Vivaldi: The Power User’s New Favorite Browser

Vivaldi

Do we really need a new web browser?

It’s nothing like the bad old days of the late 1990s, where the only choice was between Internet Explorer and Netscape, which at that point was circling the drain. Now, we have options. But that’s still not enough for some.

Meet Vivaldi; a beautiful new web browser aimed at power-users, built by the co-founder of Opera, Jon Stephenson von Tetzchner.

Vivaldi builds upon Blink – the rendering agent that powers Google Chrome – and adds in extra features that aim to satisfy even the most demanding of users. But is it any good?

First Impressions

Vivaldi is available as a free download for Windows, Linux and Mac. For the purposes of this review, I tested it on OS X Yosemite. Perhaps one of the first things you’ll notice when you load it for the first time is how they’ve borrowed much of their design inspiration from nouveau-Apple. Vivaldi uses a simple, gradient-free pastel color scheme, and a flat design. So far, so iOS7.

vivaldi-home

But to dismiss it as a cynical attempt to repackage Chrome for the iPhone crowd is to miss the point entirely. Vivaldi is an entirely different product, with an entirely different feature-set, and a unique design philosophy.

There are things that are done uniformly across browsers that Vivaldi does differently. A great example is bookmarks. Rather than having them stored in a drop-down that clumsily cascades vertically, bookmarks are elegantly stored in a sidebar that’s easy to manage and doesn’toverwhelm the user.

vivaldi-bookmarks

The sidebar is more than just bookmarks though. It’s also where you can manage your downloads, save your contacts and make notes. Vivaldi Technologies also intend to integrate their email product into the sidebar. Presently, though, it’s only available through their web client.

Vivaldi Technologies is mostly ex-Opera folks and unsurprisingly borrows a lot of inspiration from old-school Opera, including a like-for-like copy of Opera’s Speed Dial, where websites are tightly “pinned” in a 3×3, 6×6, or 9×9 arrangement.

vivaldi-speeddial

One of the core design philosophies of Vivaldi is that the user should never have to leave the browser to do something. We see that with the Sublime Text 2 inspired command palette, which allows you to access all functionality of the browser without leaving where you are.

vivaldi-command

It all sounds really promising, but is it mature enough to switch to right now?

Should You Use It?

This is the key question. A browser is only as good as its web page rendering. But thankfully, Vivaldi packs in the open-source Presto rendering engine. This powers both Chrome and Opera, and features most of the newer features of HTML5, whilst adhering to the web standards established by the W3C.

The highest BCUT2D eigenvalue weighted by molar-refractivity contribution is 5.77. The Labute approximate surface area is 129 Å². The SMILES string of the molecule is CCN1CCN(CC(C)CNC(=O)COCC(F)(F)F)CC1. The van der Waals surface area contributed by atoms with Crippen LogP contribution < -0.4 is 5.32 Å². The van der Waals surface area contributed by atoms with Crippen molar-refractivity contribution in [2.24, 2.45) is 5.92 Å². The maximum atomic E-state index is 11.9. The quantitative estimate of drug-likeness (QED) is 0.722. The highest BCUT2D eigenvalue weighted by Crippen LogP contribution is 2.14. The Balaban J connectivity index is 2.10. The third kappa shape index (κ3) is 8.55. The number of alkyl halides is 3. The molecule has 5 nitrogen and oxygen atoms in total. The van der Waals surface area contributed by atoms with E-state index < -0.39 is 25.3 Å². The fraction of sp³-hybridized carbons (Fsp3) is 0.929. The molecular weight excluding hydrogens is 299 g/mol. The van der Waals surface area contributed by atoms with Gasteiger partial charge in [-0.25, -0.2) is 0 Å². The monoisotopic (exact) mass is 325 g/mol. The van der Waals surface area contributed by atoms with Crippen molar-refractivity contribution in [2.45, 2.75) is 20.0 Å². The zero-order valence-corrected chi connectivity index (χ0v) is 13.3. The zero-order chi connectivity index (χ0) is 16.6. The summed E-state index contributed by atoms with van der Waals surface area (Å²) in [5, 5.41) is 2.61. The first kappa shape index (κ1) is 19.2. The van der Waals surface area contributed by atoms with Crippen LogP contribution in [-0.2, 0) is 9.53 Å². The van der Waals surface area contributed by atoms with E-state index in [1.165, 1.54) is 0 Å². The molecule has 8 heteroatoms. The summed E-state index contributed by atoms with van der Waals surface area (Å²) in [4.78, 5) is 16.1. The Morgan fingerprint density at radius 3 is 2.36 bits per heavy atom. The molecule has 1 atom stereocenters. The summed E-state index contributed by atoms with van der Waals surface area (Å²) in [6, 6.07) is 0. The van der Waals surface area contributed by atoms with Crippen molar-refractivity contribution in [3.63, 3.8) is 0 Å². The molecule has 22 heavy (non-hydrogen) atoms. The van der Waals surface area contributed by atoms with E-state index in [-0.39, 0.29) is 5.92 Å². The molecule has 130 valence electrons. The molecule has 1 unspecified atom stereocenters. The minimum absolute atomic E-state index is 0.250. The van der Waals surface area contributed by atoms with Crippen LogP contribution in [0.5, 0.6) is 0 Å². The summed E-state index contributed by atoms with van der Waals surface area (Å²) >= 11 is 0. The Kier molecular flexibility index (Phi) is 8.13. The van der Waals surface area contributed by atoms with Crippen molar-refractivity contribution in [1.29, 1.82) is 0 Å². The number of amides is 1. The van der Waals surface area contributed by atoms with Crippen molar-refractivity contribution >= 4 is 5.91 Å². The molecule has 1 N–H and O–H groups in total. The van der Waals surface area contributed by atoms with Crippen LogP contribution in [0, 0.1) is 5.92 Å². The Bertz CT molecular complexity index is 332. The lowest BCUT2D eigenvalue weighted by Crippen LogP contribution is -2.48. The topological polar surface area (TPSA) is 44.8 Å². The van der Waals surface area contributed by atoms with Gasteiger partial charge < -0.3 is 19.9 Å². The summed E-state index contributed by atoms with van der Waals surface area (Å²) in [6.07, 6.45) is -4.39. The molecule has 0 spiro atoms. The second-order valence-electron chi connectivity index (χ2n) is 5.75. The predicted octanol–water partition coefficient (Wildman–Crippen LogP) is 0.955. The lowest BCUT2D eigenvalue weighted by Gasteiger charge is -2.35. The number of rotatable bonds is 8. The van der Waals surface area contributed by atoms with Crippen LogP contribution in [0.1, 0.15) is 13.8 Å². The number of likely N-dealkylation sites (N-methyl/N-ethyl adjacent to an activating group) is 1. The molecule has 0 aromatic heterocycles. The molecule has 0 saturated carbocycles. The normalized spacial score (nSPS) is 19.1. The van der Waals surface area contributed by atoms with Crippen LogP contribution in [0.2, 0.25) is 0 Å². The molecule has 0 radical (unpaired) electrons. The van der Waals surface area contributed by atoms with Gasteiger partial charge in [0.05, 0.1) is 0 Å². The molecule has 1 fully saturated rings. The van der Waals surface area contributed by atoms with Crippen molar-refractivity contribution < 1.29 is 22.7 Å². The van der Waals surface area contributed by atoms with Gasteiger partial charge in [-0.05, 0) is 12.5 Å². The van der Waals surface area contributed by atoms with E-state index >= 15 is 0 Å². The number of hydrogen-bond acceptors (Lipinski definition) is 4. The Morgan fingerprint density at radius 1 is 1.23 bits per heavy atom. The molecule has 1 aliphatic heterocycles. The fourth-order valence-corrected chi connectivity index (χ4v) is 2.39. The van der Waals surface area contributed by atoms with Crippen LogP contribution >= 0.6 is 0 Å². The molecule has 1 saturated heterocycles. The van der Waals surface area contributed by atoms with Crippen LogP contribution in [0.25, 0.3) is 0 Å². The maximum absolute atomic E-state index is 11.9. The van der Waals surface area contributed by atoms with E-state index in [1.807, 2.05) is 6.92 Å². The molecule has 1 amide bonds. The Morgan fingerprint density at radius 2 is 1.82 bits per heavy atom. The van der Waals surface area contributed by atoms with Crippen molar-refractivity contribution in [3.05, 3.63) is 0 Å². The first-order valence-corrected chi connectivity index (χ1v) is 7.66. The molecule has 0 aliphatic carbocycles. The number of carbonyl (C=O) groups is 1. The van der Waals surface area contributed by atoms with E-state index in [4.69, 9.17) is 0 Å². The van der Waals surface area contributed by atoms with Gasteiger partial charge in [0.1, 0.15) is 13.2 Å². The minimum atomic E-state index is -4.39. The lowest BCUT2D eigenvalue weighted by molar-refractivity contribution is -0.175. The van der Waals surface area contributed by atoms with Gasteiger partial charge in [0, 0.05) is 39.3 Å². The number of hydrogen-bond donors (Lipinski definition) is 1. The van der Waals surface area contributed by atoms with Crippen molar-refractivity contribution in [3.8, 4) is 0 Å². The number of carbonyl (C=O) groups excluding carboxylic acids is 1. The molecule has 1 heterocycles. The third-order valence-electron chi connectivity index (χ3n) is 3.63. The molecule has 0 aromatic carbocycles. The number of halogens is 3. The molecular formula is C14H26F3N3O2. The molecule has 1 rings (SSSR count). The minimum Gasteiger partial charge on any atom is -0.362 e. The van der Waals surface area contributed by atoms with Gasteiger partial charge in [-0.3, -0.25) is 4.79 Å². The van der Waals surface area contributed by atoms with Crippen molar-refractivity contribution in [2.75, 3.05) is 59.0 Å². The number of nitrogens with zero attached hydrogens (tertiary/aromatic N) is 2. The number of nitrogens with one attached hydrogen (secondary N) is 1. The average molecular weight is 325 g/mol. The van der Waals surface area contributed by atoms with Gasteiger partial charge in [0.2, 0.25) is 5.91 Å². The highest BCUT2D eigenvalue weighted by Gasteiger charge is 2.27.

vivaldi-acid

As a result, it performs well in the Acid3 Test, and the ECMAScript Test262, which tests how much JavaScript functionality it packs in.

vivaldi-ecma

Consequently, it’s just as good as Chrome when it comes to browsing, and is a stable, speedy browser that can handle even the most multimedia-rich of sites.

Although, it’s betrayed by the lack of what some might consider to be essential features, including third party extensions. With that said, Vivaldi is still a young product, and one with profound ambitions. This is what it hopes to accomplish in the months to come.

The Future Of Vivaldi

A lot of the upcoming features of Vivaldi have a decidedly “me too” feel to them and are seen elsewhere in other, much more popular browsers. They’ve got plans to introduce a synchronization feature, where bookmarks and history are shared across devices, a la Google Chrome.

They’re also planning to introduce an integrated mail client — which is something Opera had back in the 00s before it was spun off as a separate application.

vivaldi-mail

Vivaldi plans to also support spatial navigation, where users will be able to traverse webpages by only using their keyboard. This is somewhat novel, and has only ever really found its way to Opera and a custom build of Firefox. As you can probably tell, they want to keep your focus in the browser, and nowhere else.

The devil will, of course, be in the details.

Vivaldi have stated how they intend to add these features using modern web technologies, such as Node.js and react.js. This is likely to please developers, but what does it mean for consumers? They’re certain that it will result in a vastly increased supply of extensions that work faster and better, and ultimately offer a better experience than older browsers ever could.

At this point, you could be forgiven for drawing parallels between the Opera browser of yesteryear. Back then, Opera was famed for having everything — including the kitchen sink. When they decided to strip most of that out in Opera 15, it caused outrage. Users who had stuck with Opera through thick and thin felt betrayed, as the Norwegian web firm ditched its traditional power users in favor of a product with a more mass market feel.

But will Vivaldi win back that sorely neglected demographic? Only time will tell.

Will You Be Switching?

Vivaldi shows promise, but perhaps needs a bit more time in the oven before it can seriously start to challenge the likes of Chrome and Firefox.

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